Well, guess what, restless 40-year-old? It’s okay. It will always be home to you, no matter what you’re doing or where you are. And until I’m back again, “Odds Are” I’m gonna be all right.

Be well and rock on,


This is Shangrila

It can’t be said enough how amazing Mother Love Bone was and still is. Every time I hear Andy sing, I become this energized ten-year-old again, like when I first heard him. Apple is a great album to clean the house to or be at the gym to or “car dance” to as you take a road trip. So, what do you need to know about this fictional Shangrila? It’s a made up place from a James Hilton novel called, Lost Horizon. This fictional place, written out as Shangri-La, refers to a mystical valley of harmonious paradise. Let’s pause a minute. We don’t need a history lesson to know that Andy Wood saw music this way. “Love Rock awaits you people, lo and behold…” And you’re undoubtedly nodding in agreement with how Andy felt about this mystical monastery called music.

“Get me to the stage; it brings me home again, this is Shangrila.” For Andy, performance and music were everything. For most of us audiophiles, we can relate. Myself, I’m not a musician per se, but I have a collection of instruments that range from a kazoo to a bass guitar. But as a writer, I know the thrill of performance, and how it energizes the soul like this Shangrila of Andy’s. And you don’t have to be a musician at all to be completely immersed in music. Let’s face it, you’re reading my blog for a reason, right? And deeply, I thank you, because that’s what we writers live for.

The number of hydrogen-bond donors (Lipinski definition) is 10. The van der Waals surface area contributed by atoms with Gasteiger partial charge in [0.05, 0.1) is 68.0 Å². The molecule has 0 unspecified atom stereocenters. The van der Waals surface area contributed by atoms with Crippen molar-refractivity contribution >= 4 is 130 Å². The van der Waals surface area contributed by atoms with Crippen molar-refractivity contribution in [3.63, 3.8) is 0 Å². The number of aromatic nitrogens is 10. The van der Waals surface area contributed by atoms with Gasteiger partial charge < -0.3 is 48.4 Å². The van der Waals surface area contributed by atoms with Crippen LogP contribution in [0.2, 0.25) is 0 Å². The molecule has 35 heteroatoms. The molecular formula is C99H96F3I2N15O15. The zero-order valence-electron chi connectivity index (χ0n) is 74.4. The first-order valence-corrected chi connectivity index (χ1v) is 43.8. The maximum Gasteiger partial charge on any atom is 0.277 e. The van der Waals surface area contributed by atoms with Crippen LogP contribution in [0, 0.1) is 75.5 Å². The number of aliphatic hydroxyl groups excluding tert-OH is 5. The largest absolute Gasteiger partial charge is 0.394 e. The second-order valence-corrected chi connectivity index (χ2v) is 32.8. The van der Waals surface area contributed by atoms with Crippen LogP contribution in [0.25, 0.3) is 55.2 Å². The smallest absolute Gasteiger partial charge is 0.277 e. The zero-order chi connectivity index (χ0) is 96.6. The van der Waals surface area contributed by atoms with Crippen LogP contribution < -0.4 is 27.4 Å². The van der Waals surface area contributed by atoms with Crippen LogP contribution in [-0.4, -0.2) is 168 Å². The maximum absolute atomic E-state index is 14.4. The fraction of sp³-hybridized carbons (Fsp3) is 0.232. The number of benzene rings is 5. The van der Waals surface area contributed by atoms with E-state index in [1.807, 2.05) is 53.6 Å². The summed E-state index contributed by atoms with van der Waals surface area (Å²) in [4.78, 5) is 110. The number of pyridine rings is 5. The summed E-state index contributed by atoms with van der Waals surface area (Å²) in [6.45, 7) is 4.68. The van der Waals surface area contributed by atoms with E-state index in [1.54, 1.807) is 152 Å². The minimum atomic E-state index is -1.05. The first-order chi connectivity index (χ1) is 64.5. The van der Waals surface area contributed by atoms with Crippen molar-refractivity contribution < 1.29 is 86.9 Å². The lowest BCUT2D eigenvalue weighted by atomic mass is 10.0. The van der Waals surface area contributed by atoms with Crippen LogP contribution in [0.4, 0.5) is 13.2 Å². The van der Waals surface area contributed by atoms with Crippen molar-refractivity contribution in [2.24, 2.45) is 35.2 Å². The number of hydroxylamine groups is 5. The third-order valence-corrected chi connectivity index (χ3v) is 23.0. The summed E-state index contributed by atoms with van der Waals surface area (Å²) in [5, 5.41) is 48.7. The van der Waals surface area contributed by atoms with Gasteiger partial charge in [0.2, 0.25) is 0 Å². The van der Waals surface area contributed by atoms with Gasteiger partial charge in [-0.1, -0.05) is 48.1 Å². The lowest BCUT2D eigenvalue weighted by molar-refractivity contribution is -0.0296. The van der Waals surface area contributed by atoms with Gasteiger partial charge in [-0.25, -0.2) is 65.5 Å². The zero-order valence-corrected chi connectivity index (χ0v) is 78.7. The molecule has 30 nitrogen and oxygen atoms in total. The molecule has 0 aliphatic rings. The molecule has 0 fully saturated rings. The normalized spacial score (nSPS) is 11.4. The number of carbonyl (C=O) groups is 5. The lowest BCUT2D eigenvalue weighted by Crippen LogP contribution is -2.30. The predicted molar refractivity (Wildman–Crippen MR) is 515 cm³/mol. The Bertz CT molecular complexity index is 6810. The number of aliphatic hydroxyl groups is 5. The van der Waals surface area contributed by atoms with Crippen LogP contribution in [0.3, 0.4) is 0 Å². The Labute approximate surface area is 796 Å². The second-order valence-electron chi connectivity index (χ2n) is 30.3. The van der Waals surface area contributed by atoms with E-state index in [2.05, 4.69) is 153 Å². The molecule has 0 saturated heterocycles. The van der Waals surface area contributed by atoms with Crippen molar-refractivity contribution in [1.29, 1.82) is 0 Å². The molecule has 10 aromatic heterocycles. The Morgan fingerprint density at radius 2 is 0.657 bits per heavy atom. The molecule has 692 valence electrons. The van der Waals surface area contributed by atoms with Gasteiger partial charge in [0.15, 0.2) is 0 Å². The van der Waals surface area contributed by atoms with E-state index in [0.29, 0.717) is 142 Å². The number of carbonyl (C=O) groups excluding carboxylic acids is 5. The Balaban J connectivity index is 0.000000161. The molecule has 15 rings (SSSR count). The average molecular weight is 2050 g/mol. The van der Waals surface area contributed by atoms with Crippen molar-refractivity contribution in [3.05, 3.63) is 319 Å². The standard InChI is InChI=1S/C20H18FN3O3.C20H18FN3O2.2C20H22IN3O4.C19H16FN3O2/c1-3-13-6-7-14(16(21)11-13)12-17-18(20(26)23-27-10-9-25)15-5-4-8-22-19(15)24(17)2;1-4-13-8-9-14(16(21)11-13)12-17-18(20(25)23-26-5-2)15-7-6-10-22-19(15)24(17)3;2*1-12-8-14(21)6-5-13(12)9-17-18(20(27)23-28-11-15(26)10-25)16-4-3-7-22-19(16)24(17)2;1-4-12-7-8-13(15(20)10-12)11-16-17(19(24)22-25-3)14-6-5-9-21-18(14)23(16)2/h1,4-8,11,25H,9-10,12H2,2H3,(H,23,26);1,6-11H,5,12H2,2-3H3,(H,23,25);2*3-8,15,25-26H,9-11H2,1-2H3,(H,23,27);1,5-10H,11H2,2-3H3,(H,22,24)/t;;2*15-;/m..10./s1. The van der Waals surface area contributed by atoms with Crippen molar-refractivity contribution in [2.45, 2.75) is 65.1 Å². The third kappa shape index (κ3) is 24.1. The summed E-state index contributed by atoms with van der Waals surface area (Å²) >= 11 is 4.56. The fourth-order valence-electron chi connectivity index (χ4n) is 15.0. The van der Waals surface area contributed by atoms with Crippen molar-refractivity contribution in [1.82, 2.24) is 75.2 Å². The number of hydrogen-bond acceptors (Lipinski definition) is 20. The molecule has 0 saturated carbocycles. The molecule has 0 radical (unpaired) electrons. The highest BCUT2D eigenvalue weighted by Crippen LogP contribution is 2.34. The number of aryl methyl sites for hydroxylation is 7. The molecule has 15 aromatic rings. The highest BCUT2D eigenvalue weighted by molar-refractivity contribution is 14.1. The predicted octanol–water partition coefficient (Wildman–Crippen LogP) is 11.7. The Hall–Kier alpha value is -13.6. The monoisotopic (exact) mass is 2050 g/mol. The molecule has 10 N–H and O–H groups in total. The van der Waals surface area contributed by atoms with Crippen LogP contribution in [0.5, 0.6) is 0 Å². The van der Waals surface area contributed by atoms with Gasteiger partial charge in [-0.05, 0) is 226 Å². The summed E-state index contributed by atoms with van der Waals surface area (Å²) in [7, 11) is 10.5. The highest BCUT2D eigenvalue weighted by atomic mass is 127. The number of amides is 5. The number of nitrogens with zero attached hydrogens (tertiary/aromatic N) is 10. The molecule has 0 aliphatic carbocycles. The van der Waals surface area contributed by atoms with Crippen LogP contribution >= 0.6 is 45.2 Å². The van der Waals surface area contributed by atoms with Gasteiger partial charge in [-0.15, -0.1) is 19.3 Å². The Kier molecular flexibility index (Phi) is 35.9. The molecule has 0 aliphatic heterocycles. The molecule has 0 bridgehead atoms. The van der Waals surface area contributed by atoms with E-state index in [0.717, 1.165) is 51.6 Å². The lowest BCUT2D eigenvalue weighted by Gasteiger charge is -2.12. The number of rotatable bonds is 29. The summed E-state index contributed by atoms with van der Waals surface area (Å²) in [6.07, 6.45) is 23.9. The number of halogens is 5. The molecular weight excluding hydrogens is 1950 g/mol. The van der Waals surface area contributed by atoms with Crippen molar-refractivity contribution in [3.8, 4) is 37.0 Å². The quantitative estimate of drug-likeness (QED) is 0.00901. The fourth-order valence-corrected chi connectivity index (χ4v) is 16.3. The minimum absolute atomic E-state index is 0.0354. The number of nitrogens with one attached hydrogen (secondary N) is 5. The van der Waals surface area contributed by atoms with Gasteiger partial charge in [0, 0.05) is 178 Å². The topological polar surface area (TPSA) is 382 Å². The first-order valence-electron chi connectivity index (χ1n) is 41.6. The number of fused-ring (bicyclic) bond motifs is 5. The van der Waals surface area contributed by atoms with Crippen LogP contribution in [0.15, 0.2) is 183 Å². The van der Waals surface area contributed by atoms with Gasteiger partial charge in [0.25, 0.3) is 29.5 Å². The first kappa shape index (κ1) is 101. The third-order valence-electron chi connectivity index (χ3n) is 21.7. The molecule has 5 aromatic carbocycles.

This morning, “This is Shangrila” came on a shared playlist of mine, and I had to stop and write about it. Because we all know this mysterious and mystical place that taunts our brainwaves and dances between our ears, riding on the synapses of energy. For us, it is everything. For us, this is Shangrila.

Be well and rock on,


What’s All the (Hot Fuss) About?

By now, you probably realize that I will review older albums. Thanks for reading. I like to keep the good ones alive. Today, at the gym, I heard “Mr. Brightside” by The Killers. So, I chose to listen to its parent album, “Hot Fuss” while on the treadmill. If it is possible for someone as uncoordinated as me to dance while walking on a moving treadmill, I did. In fact, I looked like a mall walker on speed, arms flailing and all.

What a great album this is, from start to finish. Its highlights for me are: “Andy, You’re a Star,” “Mr. Brightside” and my favorite, “Smile Like You Mean It” wherein there is a lilting chorus with a gospel background singing, “I’ve got soul but I’m not a soldier,” that could get anyone’s immobile grandma up and clapping.

I definitely recommend it for the gym; you’d only have to skip a slow track or two unless you save it for the cooldown phase. So, if you haven’t heard “Hot Fuss” in a while, or at all, do yourself a favor and give it a listen. I promise you won’t be disappointed.

Be well and rock on,


More Butter, please